(/ˌmæsəˈtʃuːsɪts/ ( listen), /-zɪts/), officially known as the Commonwealth of Massachusetts, is the most populous state in the New England
New England
region of the northeastern United States. It is bordered by the Atlantic Ocean
Atlantic Ocean
to the east, the states of Connecticut
Connecticut
and Rhode Island
Rhode Island
to the south, New Hampshire
New Hampshire
and Vermont
Vermont
to the north, and New York to the west. The state is named after the Massachusett
Massachusett
tribe, which once inhabited the east side of the area. The capital of Massachusetts
Massachusetts
and the most populous city in New England
New England
is Boston
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Levi P. Morton
Levi Parsons Morton (May 16, 1824 – May 16, 1920) was a Representative from New York and the 22nd Vice President of the United States (1889–93). He later served as the 31st Governor of New York. Born in Vermont, Morton was the son of a Congregational minister. He was educated in Vermont, and trained for a business career by clerking in stores and working in mercantile establishments in New Hampshire and Massachusetts. After relocating to New York City, Morton became a successful merchant, cotton broker, and investment banker. Active in politics as a Republican, Morton was an ally of Roscoe Conkling. He was twice elected to the United States House of Representatives, and he served one full term, and one partial one (March 4, 1879 – March 21, 1881). In 1880, Republican presidential nominee James A. Garfield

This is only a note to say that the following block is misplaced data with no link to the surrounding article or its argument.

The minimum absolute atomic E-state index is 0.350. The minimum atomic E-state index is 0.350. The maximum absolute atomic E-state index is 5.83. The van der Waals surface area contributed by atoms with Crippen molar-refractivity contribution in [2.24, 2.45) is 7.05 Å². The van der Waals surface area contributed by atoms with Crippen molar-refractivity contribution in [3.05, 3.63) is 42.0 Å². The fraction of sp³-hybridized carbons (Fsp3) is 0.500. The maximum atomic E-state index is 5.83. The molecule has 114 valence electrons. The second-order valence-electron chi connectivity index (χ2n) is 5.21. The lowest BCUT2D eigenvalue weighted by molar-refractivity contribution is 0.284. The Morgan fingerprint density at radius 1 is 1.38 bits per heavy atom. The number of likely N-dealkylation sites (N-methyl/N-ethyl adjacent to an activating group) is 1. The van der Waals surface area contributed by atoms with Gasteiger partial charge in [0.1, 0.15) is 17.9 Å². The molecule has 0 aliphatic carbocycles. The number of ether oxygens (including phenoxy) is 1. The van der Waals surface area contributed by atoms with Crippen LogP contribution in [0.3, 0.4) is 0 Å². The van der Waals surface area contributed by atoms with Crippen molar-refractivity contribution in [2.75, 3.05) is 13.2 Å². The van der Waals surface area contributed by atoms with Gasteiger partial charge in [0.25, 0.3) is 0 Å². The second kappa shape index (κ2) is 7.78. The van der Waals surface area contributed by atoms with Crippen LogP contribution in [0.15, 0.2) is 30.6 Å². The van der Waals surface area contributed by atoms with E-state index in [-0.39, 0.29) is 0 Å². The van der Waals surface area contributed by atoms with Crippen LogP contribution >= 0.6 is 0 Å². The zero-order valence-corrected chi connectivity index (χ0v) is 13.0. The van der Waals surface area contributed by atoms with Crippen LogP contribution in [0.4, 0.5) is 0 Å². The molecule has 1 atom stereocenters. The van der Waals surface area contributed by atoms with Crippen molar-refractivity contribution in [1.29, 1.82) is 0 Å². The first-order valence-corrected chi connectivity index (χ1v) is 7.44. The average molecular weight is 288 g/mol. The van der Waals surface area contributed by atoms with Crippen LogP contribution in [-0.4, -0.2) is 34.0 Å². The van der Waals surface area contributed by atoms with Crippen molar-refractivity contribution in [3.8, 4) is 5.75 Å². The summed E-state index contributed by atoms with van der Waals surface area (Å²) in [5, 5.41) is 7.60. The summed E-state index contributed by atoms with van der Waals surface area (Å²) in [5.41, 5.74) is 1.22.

James A

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Woodrow Wilson
President of the United StatesPresidencyFirst Term1912 campaignElection1st InaugurationWomen's suffrage Suffrage
Suffrage
paradeThe New Freedom Silent Sentinels Federal Reserve Act Clayton Antitrust
A

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Under Secretary Of State
Under Secretary of State (U/S) is a title used by senior officials of the United States Department of State
United States Department of State
who rank above the Assistant Secretaries and below the Deputy Secretaries. From 1919 to 1972, the Under Secretary was the second-ranking official at the Department of State (immediately beneath the United States Secretary of State), serving as the Secretary's principal deputy, chief assistant, and Acting Secretary in the event of the Secretary's absence. Prior second-ranking positions had been the Chief Clerk, the Assistant Secretary of State, and the Counselor. Prior to 1944, a number of offices in the Department reported directly to the Under Secretary